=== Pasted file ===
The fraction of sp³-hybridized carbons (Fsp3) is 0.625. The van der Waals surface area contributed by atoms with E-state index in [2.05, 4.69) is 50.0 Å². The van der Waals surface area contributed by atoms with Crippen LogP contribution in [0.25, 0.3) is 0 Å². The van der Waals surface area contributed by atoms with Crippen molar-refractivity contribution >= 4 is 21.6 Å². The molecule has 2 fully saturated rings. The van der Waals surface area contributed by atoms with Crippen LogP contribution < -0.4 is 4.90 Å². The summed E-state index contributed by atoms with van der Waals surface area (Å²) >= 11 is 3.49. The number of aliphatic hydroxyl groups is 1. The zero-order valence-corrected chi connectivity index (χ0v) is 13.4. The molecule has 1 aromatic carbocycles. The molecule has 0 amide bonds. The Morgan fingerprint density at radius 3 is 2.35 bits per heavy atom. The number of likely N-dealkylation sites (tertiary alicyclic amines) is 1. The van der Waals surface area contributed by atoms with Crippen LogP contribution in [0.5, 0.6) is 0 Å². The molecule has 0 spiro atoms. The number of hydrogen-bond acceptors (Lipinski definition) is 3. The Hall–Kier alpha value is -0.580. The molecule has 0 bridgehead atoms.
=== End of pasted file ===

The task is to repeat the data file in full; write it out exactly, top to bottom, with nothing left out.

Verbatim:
The fraction of sp³-hybridized carbons (Fsp3) is 0.625. The van der Waals surface area contributed by atoms with E-state index in [2.05, 4.69) is 50.0 Å². The van der Waals surface area contributed by atoms with Crippen LogP contribution in [0.25, 0.3) is 0 Å². The van der Waals surface area contributed by atoms with Crippen molar-refractivity contribution >= 4 is 21.6 Å². The molecule has 2 fully saturated rings. The van der Waals surface area contributed by atoms with Crippen LogP contribution < -0.4 is 4.90 Å². The summed E-state index contributed by atoms with van der Waals surface area (Å²) >= 11 is 3.49. The number of aliphatic hydroxyl groups is 1. The zero-order valence-corrected chi connectivity index (χ0v) is 13.4. The molecule has 1 aromatic carbocycles. The molecule has 0 amide bonds. The Morgan fingerprint density at radius 3 is 2.35 bits per heavy atom. The number of likely N-dealkylation sites (tertiary alicyclic amines) is 1. The van der Waals surface area contributed by atoms with Crippen LogP contribution in [0.5, 0.6) is 0 Å². The molecule has 0 spiro atoms. The number of hydrogen-bond acceptors (Lipinski definition) is 3. The Hall–Kier alpha value is -0.580. The molecule has 0 bridgehead atoms.